03/31/2010 05:12 am ET Updated May 25, 2011

The Perpetual Campaign

Let's call it what it is--a perpetual campaign. I know, I know, Obama said specifically in his State of the Union speech that that's not what should be going on in Washington, but it is. It's naïve and pie-in-the-sky to think otherwise. The Republicans have figured it out and with a vengeance. How else to you account for the solid opposition to health care reform and just about every other big ticket item Obama and the Democrats might propose? They are in campaign mode against Obama, and it's working.

It's a shame that the Democrats once again seem to be playing it too nice. The presidency has now become an extension of the presidential campaign. By this I mean that once elected, Obama or any other president will be forced to go out and campaign for what he or she wants, much as he or she had to do to get elected. It's not enough to simply sit in the White House and preside; you've to to go out and push.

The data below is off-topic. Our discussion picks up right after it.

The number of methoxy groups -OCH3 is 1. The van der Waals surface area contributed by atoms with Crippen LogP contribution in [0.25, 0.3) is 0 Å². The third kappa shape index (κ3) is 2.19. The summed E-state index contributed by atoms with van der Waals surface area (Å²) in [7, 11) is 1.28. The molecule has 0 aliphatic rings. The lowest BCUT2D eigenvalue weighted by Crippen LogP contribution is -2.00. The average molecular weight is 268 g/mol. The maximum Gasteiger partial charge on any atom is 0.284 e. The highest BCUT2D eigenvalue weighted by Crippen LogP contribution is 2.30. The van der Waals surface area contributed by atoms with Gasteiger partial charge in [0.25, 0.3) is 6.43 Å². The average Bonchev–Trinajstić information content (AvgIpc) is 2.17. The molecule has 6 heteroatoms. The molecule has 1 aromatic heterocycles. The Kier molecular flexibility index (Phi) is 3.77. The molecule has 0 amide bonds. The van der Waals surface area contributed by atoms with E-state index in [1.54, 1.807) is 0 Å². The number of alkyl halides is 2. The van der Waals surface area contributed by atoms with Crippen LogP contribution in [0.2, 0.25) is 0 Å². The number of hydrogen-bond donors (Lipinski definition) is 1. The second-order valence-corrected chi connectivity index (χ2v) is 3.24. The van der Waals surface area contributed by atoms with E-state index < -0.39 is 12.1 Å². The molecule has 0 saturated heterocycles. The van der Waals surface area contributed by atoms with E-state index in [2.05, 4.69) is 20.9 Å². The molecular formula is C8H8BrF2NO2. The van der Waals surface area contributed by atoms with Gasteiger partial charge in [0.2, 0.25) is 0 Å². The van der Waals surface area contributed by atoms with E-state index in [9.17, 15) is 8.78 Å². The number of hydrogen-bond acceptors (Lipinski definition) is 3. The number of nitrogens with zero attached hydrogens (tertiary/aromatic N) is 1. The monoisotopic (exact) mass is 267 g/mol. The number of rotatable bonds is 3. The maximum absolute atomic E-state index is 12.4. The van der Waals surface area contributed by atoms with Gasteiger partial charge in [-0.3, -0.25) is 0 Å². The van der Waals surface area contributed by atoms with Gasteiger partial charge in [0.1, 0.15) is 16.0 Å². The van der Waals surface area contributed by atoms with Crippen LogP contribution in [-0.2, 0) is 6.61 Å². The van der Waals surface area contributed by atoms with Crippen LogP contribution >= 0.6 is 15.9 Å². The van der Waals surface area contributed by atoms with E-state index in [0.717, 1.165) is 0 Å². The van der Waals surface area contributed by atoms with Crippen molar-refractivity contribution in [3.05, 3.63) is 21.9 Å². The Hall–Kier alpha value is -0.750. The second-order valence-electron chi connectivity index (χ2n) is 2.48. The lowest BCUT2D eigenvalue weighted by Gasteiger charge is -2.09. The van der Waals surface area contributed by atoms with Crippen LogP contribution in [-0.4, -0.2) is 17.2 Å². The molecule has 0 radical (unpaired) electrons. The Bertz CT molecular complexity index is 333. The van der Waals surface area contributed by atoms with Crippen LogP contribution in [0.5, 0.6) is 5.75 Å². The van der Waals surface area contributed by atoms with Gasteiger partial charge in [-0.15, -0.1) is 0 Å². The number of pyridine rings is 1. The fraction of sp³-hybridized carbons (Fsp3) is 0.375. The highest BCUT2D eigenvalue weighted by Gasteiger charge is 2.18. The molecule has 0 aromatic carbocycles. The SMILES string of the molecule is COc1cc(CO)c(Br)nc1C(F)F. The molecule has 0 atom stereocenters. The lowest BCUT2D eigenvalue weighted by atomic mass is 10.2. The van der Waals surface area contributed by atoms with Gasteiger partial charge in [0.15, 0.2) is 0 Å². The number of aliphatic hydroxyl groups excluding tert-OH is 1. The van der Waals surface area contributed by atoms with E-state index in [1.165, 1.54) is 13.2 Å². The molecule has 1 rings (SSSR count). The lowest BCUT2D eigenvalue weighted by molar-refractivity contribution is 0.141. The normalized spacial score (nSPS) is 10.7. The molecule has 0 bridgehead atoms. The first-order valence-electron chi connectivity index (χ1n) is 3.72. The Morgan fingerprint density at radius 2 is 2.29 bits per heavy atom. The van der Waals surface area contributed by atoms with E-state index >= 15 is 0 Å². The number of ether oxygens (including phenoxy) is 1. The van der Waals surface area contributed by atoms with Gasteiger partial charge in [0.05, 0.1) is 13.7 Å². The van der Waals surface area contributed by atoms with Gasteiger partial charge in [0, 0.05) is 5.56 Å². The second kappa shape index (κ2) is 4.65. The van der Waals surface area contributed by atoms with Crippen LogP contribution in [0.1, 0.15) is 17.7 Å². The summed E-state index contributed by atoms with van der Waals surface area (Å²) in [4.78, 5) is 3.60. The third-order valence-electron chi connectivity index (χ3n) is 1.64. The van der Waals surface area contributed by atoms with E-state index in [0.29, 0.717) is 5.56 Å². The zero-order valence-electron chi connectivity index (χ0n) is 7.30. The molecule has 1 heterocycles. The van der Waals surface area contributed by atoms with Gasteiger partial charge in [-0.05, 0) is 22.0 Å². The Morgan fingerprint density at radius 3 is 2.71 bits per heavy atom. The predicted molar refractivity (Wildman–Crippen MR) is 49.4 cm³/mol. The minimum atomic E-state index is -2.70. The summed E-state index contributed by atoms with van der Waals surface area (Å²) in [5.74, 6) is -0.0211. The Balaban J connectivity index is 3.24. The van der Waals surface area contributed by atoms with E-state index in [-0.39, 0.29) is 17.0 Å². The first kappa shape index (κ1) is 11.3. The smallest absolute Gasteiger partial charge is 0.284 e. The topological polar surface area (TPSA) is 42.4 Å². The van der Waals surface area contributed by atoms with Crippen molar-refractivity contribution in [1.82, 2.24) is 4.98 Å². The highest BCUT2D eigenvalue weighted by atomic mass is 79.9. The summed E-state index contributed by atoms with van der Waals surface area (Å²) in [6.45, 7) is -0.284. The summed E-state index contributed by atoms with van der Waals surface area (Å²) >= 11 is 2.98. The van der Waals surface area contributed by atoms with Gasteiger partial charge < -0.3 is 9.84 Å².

So Obama will have to go the country, just like he did in the primaries and general election, and fight for what he wants. He's great on the stump, but he's lost some of that fire since he entered the White House. He's got to get it back, and that means going out and fighting for what he wants, even if only rhetorically. That's what he did so effectively and it got him elected president. Now that he's president he's got to do it to get what he wants. He may not get everything, but he will be much better off if he is seen as fighting for it. In short, the campaign continues even though he's already been elected.